Skip to main content


Showing posts from September, 2010


Yesterday (9/14) was the second anniversary of my ordination. It's hard to believe it's been two years since all those hands and prayers pressed down on me. I remember other pastors talking about how heavy that felt on their ordination. It didn't to me at the time, but I suspect the weight increases over time. I had particular reason (and time) to reflect on my own vocation yesterday as I sat in an Anchorage courtroom and waited out a jury selection. Despite having a relatively low draft number (so to speak), I was not selected. I did not try to get out of service. I try to fulfill the duties of citizenship, since I do enjoy its privileges. A few people asked if I was going to wear my collar and I said I wouldn't. I didn't because I don't wear it on a day to day basis. It's not really part of my wardrobe and not totally expected from my community. However, there was another collar in the jury pool. A late-middle-aged man wore a black shirt with the little

Koinonia and Social Statements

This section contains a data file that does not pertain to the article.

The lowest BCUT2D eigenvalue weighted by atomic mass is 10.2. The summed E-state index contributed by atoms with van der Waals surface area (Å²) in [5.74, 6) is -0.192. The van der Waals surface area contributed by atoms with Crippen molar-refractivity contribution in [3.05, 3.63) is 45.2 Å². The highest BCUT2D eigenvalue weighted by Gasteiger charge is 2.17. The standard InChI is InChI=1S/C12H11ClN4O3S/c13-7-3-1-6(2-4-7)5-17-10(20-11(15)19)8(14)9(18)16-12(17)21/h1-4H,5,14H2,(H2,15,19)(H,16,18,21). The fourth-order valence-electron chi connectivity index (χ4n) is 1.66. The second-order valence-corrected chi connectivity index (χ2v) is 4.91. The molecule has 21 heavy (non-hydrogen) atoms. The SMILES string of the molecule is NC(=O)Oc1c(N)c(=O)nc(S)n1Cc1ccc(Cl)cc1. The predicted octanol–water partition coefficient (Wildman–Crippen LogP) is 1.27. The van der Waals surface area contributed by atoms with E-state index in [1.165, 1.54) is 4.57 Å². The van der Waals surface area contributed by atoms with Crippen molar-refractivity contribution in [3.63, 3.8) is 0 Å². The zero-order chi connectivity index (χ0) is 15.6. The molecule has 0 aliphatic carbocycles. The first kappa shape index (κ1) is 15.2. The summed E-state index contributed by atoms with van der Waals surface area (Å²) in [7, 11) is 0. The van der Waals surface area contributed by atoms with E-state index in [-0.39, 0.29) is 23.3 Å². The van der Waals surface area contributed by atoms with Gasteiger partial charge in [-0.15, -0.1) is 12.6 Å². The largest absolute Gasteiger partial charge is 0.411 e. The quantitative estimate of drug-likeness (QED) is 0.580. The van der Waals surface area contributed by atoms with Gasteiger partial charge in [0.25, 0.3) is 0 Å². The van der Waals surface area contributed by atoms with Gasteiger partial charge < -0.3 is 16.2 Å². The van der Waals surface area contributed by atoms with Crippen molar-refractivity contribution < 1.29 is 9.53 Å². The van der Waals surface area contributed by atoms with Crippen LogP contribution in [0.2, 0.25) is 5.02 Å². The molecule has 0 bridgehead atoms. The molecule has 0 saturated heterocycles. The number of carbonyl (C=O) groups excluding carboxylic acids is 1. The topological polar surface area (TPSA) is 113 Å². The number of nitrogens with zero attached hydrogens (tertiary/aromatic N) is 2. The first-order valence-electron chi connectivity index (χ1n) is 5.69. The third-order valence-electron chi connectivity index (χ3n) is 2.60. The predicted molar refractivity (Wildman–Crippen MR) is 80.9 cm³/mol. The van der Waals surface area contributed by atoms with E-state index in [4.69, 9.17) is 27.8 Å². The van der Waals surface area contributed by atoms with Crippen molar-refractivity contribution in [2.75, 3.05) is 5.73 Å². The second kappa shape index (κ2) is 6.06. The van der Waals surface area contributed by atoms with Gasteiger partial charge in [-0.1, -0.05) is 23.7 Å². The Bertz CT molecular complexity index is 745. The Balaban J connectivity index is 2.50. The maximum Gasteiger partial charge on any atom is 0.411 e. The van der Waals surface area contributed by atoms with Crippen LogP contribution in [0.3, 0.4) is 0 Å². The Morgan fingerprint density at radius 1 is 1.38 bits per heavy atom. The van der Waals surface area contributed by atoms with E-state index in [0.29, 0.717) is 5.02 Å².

I recently finished reading the ELCA's Draft Social Statement on Genetics (found here ). It's broad document, like most social statements, that seeks to provide a biblical and ethical framework for discussions around the topic of genetics. When people hear the term genetics, they may believe the conversation is linked to heritability within human or animal populations, but the conversations around genetic research stretch into farming, global communication, insurance, social service programs, cloning, artificial reproductive technology, food distribution, medicine... and on and on. As with most of the ELCA's social statements, the draft social statement on genetics offers a few strongly worded passages on the church's stands and, also, much acknowledgement of the reality of sin in the world and in our lives. At the conclusion of the statement (p. 35) is this passage: Since the earliest days, Christians have claimed to be part of a koinonia . They have unders